Omega has a cheat mode, which is called “wizard mode” by roguelike tradition. The DOS binaries have it enabled. While broadly intended for development use, it’s also a good way to learn how to play the game. You can activate it by going to the very upper-right corner of Rampart and attacking the corner of the wall to the north-west. The game will ask if you’re sure. Wizard mode is cheating and will disqualify you from the winner’s board, but it can be a less frustrating way to get used to Omega. It has a couple of special commands: Ctrl-W maps the current area, and Ctrl-X lets you make a wish.

If you do this, or you get a wish randomly (which happens once in a great while), a text prompt will appear asking what to wish for. The first thing you’ve got to know is, you only get one try. If you wish for something and the game doesn’t like it, it tells you “you feel stupid,” and what you actually receive is bupkis.

There’s a very limited number of things you can wish for. This isn’t an Infocom-style parser, nor a NetHack-style wish for an item. You can only wish for one of a small number of discrete things. This is a pretty big spoiler, but the game is so laughably precise about what you can wish for and how you must wish for it that I’m going to go ahead and lay out the whole damn list, directly from the source code. You can wish for:

  • Power (grants a lot of mana)
  • Skill (seems to grant one experience level in 0.80, or a flat 10,000 xp in 0.90)
  • Wealth (10,000 gold)
  • Law or Chaos (25 alignment points in that direction)
  • Balance (zeros out alignment completely)
  • Location (asks you which area of the game you want to go to)
  • Knowledge (teaches you a highly random number of spells, and may reduce the casting cost of some spells you already know)
  • Health (heals you and curses any poisons or diseases)
  • Acquisition (gives you a random item, works differently in wizard mode)
  • Summoning (sends in a monster, also works differently in wizard mode)
  • Death and Destruction work, but they’re really not a good idea.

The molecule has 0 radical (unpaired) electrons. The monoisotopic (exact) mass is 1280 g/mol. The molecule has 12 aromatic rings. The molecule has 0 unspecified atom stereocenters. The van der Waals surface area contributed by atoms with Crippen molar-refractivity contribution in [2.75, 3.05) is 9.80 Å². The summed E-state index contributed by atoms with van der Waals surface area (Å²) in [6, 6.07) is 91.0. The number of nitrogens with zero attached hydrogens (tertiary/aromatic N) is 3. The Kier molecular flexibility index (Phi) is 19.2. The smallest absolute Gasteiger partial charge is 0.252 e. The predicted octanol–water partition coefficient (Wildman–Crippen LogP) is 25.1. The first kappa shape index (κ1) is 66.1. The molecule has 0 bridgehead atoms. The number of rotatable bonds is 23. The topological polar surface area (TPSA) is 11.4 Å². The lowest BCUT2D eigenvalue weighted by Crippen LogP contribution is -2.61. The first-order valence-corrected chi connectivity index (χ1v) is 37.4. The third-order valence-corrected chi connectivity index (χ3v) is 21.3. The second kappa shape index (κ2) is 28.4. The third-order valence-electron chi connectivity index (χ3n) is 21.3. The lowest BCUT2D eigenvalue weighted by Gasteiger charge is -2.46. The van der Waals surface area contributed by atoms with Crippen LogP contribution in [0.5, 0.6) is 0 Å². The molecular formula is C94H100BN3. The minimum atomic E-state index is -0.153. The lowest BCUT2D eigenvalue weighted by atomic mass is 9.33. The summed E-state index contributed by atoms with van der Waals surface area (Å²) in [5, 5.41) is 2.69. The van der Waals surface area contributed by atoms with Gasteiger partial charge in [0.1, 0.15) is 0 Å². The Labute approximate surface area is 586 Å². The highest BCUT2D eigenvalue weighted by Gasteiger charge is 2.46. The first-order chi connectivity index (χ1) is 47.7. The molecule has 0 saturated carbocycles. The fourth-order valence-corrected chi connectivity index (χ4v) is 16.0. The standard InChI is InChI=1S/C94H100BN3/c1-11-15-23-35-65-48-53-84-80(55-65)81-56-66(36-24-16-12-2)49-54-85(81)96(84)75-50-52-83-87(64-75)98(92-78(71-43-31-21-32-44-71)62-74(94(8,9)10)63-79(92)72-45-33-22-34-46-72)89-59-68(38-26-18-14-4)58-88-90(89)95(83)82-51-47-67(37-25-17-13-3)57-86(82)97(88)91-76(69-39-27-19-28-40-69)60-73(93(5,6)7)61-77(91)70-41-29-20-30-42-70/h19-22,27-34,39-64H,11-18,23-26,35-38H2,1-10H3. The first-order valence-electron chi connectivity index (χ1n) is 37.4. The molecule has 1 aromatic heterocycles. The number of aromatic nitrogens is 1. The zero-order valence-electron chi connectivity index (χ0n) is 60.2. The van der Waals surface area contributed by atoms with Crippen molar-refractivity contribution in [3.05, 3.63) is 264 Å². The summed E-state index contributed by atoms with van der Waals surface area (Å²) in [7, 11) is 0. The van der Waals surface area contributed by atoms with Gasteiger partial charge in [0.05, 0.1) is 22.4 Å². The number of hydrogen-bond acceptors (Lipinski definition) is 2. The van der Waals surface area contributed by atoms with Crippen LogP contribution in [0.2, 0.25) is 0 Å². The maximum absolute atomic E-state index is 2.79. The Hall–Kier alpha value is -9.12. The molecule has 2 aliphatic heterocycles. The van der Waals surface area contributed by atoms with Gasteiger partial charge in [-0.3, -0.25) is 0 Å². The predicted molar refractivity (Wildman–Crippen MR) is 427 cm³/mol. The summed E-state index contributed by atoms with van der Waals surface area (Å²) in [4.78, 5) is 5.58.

• You can wish for Stats only from wizard mode

Everything you wish for must be in lowercase beginning with a capital letter, and with no trailing spaces. You won’t get anything you wish for if you don’t capitalize it! The code uses the standard C library function strcmp() to do the check, so you have to get it exactly right.

If you do some searching for old Omega spoilers, you might find indication that you can wish for the main stats in normal play. That used to be possible, but was removed from the game by 0.80. You also used to be able to decide what was summoned. It’s not the only feature that had been heavily nerfed: blessed rods of summoning used to let you specify what you wanted to summon in an oblique way, but in 0.80 and 0.90, it’s always random.


Rods of Apportation lets you get money embedded in walls.

Day businesses in Rampart open at 7 AM and close at 9 PM. Night businesses keep the opposite hours.

Dungeon levels can have multiple down and up stairs, but each has only one entry point coming from above and below. All the stairs doing down from a level lead to the same upstairs. All the stairs going up from a level lead to the same downstairs. If you teleport into a level, you end up at the same entry point. This can be taken advantage of sometimes to speed your travel, but it can also slow you down. It also means, if you’re sent down into a level by a pit trap, you’ll always be left at a place where you can immediately walk back up stairs.